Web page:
I’m not going to pretend her nomination for and subsequent win of the Polaris Prize wasn’t the impetus for finally picking up this stellar record. I was fortunate enough to see her live performance at the Polaris Prize gala, and I can still recall how speechless and even dizzy I felt at the sheer ferocity not just of her presence, but of the expressive arrangements from Jesse Zubot. Going through the record is like confronting the dark sides of Canadian history you want to pretend aren’t there, while also proving that the ancient art of throat singing is empowering and can be brought into a modern context.

Timber Timbre – Hot Dreams

Just when I thought Timber Timbre couldn’t expand its spooky arsenal after the aptly-named Creep on Creepin’ On, Taylor Kirk and co. have upped their game yet again. Colin Stetson’s magnificent sax takes a larger forefront here, especially in the gorgeous (and slightly terrifying) title track. And just when it seemed like Timber Timbre could only create terror with big, brash orchestral arrangements, that’s blown out of the water with the simple and unnerving “Run From Me.”

Chad VanGaalen – Shrink Dust

Laura’s right, I’m no casual fan of Chad VanGaalen, so it’s no surprise that I would consider this latest release one of his best yet. He’s moved somewhat away from the glitchy, experimental stuff in Soft Airplane and has now melded folk and his own brand of weirdness. “Hangman’s Son” continues to be a song that haunts my brain.

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Michael’s Top 7 EPs of 2014

Photo courtesy of Christian Hansen

Photo courtesy of Christian Hansen

This has been a wonderful, wonderful year for EPs. Here I will go over my seven favourites, in alphabetical order.

Diamond Mind – Fake Tape

They’re a fairly new band to the scene but are already, to use a cliche, killing it. Fake Tape mixes more influences than anyone can count, from the glitched-out “Dragon Egg” to the calm “Swimsuit Scene,” all with expertise and confidence.

Christian Hansen – Small Fry

The champion of sweatwave takes a bit of a departure on his latest EP, which sees him dive into heavy beats with a larger hip-hop influence. Encompassing themes of changing circumstances, inheritance and more, it’s a powerful and impossible-not-to-put-on-repeat concoction.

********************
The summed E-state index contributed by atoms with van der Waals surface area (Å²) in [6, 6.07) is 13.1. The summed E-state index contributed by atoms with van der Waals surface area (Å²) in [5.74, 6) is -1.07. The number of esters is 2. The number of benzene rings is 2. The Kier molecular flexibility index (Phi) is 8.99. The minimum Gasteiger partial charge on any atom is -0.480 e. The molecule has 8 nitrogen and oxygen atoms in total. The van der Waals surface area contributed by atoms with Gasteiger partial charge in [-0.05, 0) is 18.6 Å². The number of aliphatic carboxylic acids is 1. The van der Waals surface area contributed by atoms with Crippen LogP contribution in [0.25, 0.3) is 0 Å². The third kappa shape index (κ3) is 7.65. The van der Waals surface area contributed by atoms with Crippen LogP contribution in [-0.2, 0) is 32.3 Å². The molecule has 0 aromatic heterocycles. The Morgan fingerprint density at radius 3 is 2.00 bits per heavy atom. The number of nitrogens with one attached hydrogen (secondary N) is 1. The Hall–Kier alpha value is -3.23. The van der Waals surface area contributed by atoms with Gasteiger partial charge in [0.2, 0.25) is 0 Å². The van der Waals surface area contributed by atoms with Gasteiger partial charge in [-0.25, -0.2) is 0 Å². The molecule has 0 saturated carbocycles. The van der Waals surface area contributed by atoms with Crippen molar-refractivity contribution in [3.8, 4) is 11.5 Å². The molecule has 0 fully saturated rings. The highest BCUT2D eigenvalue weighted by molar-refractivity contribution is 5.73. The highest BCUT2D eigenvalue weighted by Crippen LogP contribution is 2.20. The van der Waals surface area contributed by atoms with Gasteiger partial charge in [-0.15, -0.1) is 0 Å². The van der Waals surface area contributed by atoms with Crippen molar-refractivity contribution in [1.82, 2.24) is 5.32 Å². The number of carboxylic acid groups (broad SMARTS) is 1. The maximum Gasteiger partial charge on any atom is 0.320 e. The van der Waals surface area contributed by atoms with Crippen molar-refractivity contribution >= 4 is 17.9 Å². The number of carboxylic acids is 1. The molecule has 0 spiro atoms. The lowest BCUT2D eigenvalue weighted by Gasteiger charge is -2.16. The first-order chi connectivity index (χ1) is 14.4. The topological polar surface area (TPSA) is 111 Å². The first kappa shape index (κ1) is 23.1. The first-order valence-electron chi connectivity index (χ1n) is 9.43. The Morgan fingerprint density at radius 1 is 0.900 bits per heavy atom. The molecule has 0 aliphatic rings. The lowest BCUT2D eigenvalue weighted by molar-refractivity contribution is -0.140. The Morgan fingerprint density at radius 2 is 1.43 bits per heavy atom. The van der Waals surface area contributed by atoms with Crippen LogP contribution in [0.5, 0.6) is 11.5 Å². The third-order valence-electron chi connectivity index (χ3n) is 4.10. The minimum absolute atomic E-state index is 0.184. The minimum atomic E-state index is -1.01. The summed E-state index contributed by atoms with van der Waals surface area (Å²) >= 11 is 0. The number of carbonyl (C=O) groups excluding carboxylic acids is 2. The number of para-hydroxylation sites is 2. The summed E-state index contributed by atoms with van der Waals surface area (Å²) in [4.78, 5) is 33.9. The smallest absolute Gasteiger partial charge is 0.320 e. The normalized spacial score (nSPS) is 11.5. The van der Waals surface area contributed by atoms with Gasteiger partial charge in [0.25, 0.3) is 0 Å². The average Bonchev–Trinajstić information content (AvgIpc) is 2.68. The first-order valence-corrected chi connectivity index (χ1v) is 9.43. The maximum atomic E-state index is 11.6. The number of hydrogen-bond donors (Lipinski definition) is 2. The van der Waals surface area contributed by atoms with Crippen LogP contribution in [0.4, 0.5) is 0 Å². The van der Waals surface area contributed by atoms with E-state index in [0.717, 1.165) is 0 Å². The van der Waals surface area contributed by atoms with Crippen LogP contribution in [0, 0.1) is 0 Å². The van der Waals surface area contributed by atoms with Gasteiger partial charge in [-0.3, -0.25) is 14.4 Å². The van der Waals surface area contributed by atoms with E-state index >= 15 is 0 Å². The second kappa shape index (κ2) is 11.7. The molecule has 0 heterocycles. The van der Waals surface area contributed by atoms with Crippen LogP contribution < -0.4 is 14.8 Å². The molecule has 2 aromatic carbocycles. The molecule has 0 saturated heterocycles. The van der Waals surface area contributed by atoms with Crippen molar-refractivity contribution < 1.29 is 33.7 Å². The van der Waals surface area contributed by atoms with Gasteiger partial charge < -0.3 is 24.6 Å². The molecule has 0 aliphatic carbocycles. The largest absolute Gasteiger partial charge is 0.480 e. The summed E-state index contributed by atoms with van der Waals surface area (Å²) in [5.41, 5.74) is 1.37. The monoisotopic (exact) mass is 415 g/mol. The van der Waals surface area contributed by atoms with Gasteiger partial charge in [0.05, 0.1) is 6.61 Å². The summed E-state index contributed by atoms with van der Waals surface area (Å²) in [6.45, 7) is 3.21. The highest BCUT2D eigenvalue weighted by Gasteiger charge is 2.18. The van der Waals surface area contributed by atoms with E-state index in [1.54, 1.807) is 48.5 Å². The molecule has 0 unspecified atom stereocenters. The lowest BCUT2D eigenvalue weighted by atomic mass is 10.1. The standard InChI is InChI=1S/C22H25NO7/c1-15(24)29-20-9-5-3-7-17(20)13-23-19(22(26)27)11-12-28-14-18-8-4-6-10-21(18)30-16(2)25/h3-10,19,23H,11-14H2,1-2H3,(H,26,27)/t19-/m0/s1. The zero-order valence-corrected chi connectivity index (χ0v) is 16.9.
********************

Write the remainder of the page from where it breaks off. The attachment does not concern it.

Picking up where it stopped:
Hush Pup – Waterwings

This band is the only band that should be allowed to call itself “dream pop.” Ida Maidstone, as noted many times previously, has a gloriously dreamy voice, and on the band’s second EP they’ve got music that’s equally suited to dancing or gently rocking band forth.

Mu – Mu EP

The two letters in this Vancouver duo’s name probably don’t do much for SEO, but this band seriously needs to be heard. Laid-back, emotive vocals piggyback on minimalistic electronic beats for a solid introduction. I expect big things from you, Mu!

The Past – AIRLESS

Jack Deming has dropped the Ollie North name and moved onto something no less transcendent. Despite the name, The Past is utterly futuristic. There’s a warmth to this EP’s earnestness that helps it rise through Montreal’s already hypercreative musical landscape.

Saxsyndrum – SXD_EP

At this rate, if you see a release from Saxsyndrum on the blog, you can go ahead and assume that recording will appear on my year-end lists. This time, the duo has released an EP of six songs, half sax-focused and half percussion-focused. Splitting the attention doesn’t change the fact that this band’s instrumental dreamscapes are unbeatable.

Watershed Hour – Yacht Club

From the wilds of Whitby and Peterborough spring forth this amazingly badass duo who rock harder than musicians with twice their life experience. Yacht Club is the band’s best effort yet, with a slew of witty lyrics and bassy grooves you can dance to.

 

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Video premiere: Emma Louise Hewson – “The Best”

Screenshot from the video for "The Best"

Screenshot from the video for “The Best”

A constantly-moving camera turns an otherwise straightforward performance into something more interesting in the video for Emma Louise Hewson’s “The Best.” Grayowl Point is premiering the video, the first and only single from Hewson’s debut EP, EMMA.

As for the song, it features Hewson on piano with Raphael Roter brushing away on drums. Hewson’s R&B vocal delivery makes the otherwise solemn-sounding pop song sound like something new.

Watch the video below.

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Laura’s Top 10 Releases of 2014

Alvvays (Photo by Colin Medley)

Alvvays (Photo by Colin Medley)

by Laura Stanley 

I’m running out of (snarky) introductions for my year-end lists! Sooo…please enjoy my opinion of outstanding albums, ordered alphabetically, from 2014. It’s been a weird year. Kind regards: